What I'm Reading

Stardust by Joseph Kanon
Coming out in the fall, the next novel by the author of The Good German. It's so good I kinda want to lick the pages.

Monday, June 2, 2008

Immortals After Dark

The kindest thing a person can do for me is this:
Write a book. Write it well. Give it a setting that's so fully formed and well-described that I can picture it. People it with characters who are witty and interesting, who make me feel their pain and laugh at their jokes. Make me want more. Enthrall me so that when I get to the end I'm sad that it's over. Then turn that book into a series, so I can keep coming back and visiting. So I can't wait for the next book.

That's the kindest thing a person can do for me. And it's why the Immortals After Dark series has made Kresley Cole my new best friend, even though we've never met.

It all started out with Playing Easy to Get. I picked the book up because it had a novella by Sherrilyn Kenyon, whose Bureau of American Defense series I had recently discovered. (Bad-ass crimefighters kick terrorist ass as part of a secret governemnt agency. In between they have really hot sex. A concept made in Bookgirl heaven.) And there, at the end of that collection, was "The Warlord Wants Forever," a novella about Myst, a Valkyrie (an immortal born of a female warrior who dies in battle), who falls in love with Nikolai, a vampire. She had me at hello. The stories are set in the Lore, a world where "creatures that are not human [are] united... coexisting with, yet secret from, man." Brilliant, laugh-out-loud funny dialogue; great battle scenes; even better bedroom scenes. Imagine my joy when I found out there was already a full-length novel in the works.

Cue A Hunger Like No Other. Our heroine Emmaline, half-Valkyrie, half vampire, falls in love with Lachlan, a Lykae (a type of werewolf), even though vampires and werewolves are sworn enemies. As one character puts it, "Vampires, Valyrie, and Lykae, oh my--the fucking monster mash." (Two years later, and that line still makes me bitterly jealous I didn't write it.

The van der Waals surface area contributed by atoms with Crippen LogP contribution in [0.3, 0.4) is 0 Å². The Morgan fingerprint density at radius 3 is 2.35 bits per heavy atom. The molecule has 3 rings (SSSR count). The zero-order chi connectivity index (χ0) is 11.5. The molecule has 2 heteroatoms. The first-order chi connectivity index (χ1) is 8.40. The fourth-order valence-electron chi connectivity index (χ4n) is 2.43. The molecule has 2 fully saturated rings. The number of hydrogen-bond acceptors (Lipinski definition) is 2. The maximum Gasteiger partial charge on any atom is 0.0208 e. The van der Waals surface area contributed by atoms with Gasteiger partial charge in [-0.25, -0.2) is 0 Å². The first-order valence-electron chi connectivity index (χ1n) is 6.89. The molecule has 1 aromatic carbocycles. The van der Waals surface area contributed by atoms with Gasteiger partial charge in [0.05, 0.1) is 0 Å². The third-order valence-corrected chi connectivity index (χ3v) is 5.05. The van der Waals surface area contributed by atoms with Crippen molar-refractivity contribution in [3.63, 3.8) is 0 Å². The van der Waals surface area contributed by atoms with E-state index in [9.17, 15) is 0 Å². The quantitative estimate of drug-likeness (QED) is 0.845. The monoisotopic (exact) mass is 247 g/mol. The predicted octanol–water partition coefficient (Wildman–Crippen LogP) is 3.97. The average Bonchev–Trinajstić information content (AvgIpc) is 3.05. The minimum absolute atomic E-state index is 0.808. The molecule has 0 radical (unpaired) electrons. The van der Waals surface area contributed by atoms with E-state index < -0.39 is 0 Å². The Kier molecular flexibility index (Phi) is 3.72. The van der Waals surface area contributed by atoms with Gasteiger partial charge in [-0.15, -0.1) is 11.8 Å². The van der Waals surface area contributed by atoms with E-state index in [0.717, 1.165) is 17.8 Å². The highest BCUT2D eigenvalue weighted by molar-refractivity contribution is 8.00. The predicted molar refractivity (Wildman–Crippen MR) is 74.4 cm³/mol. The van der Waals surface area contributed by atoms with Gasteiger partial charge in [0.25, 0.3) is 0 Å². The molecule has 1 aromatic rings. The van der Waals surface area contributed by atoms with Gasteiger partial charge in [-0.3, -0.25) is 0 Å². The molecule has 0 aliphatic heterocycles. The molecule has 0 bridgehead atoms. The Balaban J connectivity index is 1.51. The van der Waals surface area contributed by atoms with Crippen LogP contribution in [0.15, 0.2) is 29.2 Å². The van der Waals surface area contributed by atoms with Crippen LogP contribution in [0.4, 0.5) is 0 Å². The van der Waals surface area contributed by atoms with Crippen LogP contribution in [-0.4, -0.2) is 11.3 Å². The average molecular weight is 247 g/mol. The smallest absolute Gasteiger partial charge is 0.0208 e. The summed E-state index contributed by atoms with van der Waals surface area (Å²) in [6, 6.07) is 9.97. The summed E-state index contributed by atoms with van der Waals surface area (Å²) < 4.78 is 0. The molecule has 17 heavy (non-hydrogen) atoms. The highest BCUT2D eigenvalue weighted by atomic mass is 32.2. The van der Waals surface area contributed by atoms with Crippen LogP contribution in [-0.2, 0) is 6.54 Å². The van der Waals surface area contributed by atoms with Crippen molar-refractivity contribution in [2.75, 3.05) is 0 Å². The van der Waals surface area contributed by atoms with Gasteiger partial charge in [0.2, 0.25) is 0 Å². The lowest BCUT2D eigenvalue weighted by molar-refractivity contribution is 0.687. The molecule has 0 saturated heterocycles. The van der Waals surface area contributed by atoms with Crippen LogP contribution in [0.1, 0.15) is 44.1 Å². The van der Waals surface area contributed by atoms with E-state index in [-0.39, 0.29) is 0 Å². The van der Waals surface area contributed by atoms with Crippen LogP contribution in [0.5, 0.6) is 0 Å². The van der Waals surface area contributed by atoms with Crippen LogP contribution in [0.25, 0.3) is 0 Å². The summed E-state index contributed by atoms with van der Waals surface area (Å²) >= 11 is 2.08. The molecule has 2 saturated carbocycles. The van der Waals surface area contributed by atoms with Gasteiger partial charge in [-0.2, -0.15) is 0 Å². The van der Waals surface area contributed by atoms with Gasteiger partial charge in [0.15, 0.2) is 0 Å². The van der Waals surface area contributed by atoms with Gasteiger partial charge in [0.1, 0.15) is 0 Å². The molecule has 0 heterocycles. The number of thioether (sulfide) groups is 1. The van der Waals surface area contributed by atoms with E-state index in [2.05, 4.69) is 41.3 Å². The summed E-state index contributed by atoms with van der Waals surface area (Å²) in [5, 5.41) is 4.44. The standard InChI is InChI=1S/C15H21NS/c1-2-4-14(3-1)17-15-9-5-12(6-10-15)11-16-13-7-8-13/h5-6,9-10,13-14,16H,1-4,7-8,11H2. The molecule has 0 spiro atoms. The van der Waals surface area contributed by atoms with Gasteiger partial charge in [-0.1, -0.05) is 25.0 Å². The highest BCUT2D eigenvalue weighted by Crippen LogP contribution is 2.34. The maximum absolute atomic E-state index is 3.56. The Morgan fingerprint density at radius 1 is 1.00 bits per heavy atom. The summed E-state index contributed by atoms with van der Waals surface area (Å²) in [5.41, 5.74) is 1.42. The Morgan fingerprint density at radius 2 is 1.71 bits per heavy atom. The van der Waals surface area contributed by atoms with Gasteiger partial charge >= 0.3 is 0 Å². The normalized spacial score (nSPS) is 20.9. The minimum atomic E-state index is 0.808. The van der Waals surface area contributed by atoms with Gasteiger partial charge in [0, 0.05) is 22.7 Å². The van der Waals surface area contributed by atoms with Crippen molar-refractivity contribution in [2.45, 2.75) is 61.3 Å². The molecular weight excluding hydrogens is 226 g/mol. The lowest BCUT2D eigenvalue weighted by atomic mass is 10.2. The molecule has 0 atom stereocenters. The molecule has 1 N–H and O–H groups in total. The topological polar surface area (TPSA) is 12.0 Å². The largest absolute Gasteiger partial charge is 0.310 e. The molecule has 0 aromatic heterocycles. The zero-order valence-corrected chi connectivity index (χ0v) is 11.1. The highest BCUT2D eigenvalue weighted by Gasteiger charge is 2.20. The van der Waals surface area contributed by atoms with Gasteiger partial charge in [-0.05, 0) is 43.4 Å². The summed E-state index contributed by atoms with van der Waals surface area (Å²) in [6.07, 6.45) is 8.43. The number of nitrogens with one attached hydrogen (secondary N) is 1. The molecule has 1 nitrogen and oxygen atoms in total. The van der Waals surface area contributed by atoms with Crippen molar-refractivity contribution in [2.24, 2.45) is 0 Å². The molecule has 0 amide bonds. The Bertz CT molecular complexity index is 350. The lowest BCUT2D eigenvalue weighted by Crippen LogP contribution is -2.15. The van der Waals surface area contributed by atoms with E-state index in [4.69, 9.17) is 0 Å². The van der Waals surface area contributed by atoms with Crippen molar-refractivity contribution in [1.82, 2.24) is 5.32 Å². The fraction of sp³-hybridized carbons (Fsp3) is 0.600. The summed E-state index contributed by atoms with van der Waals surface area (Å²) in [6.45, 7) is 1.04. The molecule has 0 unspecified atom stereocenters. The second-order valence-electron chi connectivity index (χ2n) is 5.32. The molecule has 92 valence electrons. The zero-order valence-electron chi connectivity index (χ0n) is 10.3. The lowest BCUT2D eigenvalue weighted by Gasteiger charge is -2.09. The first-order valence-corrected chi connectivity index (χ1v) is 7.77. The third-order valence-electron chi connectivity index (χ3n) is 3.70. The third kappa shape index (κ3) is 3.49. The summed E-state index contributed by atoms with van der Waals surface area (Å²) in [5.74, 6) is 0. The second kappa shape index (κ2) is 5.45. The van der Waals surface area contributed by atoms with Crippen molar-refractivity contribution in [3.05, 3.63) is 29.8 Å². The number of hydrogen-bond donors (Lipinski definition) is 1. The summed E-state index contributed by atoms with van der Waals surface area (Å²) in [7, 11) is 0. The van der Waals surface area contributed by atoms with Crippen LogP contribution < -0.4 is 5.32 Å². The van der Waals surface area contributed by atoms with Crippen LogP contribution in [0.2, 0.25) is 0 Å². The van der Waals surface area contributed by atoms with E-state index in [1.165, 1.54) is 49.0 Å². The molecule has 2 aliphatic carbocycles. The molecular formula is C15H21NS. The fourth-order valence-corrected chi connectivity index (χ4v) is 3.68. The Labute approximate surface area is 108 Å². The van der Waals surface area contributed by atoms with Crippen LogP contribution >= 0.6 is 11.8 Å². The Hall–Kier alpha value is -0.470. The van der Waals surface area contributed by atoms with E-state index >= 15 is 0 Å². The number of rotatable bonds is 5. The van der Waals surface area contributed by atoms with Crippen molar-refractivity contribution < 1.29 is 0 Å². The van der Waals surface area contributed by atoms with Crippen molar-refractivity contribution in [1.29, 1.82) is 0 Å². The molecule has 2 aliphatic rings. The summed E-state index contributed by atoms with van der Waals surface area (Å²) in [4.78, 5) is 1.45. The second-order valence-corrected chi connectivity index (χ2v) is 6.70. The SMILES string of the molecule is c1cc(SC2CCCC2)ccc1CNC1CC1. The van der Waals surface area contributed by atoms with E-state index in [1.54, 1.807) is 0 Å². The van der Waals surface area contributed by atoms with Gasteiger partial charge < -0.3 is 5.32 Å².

Next came No Rest for the Wicked. This time our heroine is another Valkyrie, Kaderin, who's part of what can best be described as The Amazing Race for immortals, where everyone from witches to sirens to "killer gnomes" battles it out across the world on a giant scavenger hunt. Along the way, of course, she falls in love with Nikolai's brother Sebastian, also a vampire. (Which means we get to visit our friends Myst and Nikolai from the first book. Hurrah!)

Then Wicked Deeds on a Winter's Night. Bowen (part of the same clan of werewolves as Lachlan) falls in love with Mari, a witch "from the shady New Orleans coven, the slacker Animal House of witches." The story is so good that I don't even mind not having a Valkyrie as a heroine for the first time.

Next came Dark Needs at Night's Edge. Conrad, the third vampire brother, falls in love with Neomi, a ghost. I find myself hoping maybe the remaining fourth brother will fall in love with me. I realize I've officially lost my mind. And maybe I'm getting a little too into these books...

And now, just out, Dark Desires After Dusk. I haven't read it yet, because I decided I wanted to savor instead of gulp, so I'm rereading the series leading up to the new one. The only series I've ever done that with is Harry Potter. Yes, they're that good.

I demand a lot of my books. I like them smart and funny, entertaining and well-written. I want to curl up and lose myself in the story, and forget everything going on around me. When I find one book that hits the mark, it's exciting. When I find a whole series, well that's about as good as it gets.